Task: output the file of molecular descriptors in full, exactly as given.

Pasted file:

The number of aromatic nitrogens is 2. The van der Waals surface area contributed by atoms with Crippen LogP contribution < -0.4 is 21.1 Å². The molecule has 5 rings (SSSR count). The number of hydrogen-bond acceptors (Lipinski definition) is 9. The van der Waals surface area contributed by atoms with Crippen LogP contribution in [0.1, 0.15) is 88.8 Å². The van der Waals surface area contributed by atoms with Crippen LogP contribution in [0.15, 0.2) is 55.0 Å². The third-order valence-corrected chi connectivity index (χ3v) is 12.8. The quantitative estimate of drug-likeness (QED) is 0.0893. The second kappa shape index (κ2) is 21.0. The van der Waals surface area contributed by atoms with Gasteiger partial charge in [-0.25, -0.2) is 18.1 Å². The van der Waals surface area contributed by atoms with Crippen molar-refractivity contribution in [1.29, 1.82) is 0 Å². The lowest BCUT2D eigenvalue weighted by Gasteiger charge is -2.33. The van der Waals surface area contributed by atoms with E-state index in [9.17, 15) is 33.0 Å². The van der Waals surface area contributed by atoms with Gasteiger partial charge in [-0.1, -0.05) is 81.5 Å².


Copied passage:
The number of aromatic nitrogens is 2. The van der Waals surface area contributed by atoms with Crippen LogP contribution < -0.4 is 21.1 Å². The molecule has 5 rings (SSSR count). The number of hydrogen-bond acceptors (Lipinski definition) is 9. The van der Waals surface area contributed by atoms with Crippen LogP contribution in [0.1, 0.15) is 88.8 Å². The van der Waals surface area contributed by atoms with Crippen LogP contribution in [0.15, 0.2) is 55.0 Å². The third-order valence-corrected chi connectivity index (χ3v) is 12.8. The quantitative estimate of drug-likeness (QED) is 0.0893. The second kappa shape index (κ2) is 21.0. The van der Waals surface area contributed by atoms with Gasteiger partial charge in [-0.25, -0.2) is 18.1 Å². The van der Waals surface area contributed by atoms with Crippen molar-refractivity contribution in [1.29, 1.82) is 0 Å². The lowest BCUT2D eigenvalue weighted by Gasteiger charge is -2.33. The van der Waals surface area contributed by atoms with E-state index in [9.17, 15) is 33.0 Å². The van der Waals surface area contributed by atoms with Gasteiger partial charge in [-0.1, -0.05) is 81.5 Å².